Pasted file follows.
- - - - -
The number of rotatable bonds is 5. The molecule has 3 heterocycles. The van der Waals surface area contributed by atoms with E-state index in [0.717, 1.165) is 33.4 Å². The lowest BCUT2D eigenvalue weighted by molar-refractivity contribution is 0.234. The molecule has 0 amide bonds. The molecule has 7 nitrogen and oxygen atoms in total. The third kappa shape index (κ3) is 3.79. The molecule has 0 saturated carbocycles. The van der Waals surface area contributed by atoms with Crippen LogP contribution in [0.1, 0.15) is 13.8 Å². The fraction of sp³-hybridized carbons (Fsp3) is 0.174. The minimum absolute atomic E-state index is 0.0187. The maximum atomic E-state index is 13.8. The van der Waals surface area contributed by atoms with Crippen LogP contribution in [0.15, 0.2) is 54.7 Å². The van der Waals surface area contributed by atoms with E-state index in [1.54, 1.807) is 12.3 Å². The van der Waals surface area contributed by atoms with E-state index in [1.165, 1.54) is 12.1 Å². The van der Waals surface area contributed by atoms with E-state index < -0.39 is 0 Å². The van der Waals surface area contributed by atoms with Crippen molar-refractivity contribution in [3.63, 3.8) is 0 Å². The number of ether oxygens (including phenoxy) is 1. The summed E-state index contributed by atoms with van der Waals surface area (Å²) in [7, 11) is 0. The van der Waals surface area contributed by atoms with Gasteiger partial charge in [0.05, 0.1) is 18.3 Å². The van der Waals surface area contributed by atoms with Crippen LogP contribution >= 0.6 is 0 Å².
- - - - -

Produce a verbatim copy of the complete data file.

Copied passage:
The number of rotatable bonds is 5. The molecule has 3 heterocycles. The van der Waals surface area contributed by atoms with E-state index in [0.717, 1.165) is 33.4 Å². The lowest BCUT2D eigenvalue weighted by molar-refractivity contribution is 0.234. The molecule has 0 amide bonds. The molecule has 7 nitrogen and oxygen atoms in total. The third kappa shape index (κ3) is 3.79. The molecule has 0 saturated carbocycles. The van der Waals surface area contributed by atoms with Crippen LogP contribution in [0.1, 0.15) is 13.8 Å². The fraction of sp³-hybridized carbons (Fsp3) is 0.174. The minimum absolute atomic E-state index is 0.0187. The maximum atomic E-state index is 13.8. The van der Waals surface area contributed by atoms with Crippen LogP contribution in [0.15, 0.2) is 54.7 Å². The van der Waals surface area contributed by atoms with E-state index in [1.54, 1.807) is 12.3 Å². The van der Waals surface area contributed by atoms with E-state index in [1.165, 1.54) is 12.1 Å². The van der Waals surface area contributed by atoms with E-state index < -0.39 is 0 Å². The van der Waals surface area contributed by atoms with Crippen molar-refractivity contribution in [3.63, 3.8) is 0 Å². The number of ether oxygens (including phenoxy) is 1. The summed E-state index contributed by atoms with van der Waals surface area (Å²) in [7, 11) is 0. The van der Waals surface area contributed by atoms with Gasteiger partial charge in [0.05, 0.1) is 18.3 Å². The van der Waals surface area contributed by atoms with Crippen LogP contribution >= 0.6 is 0 Å².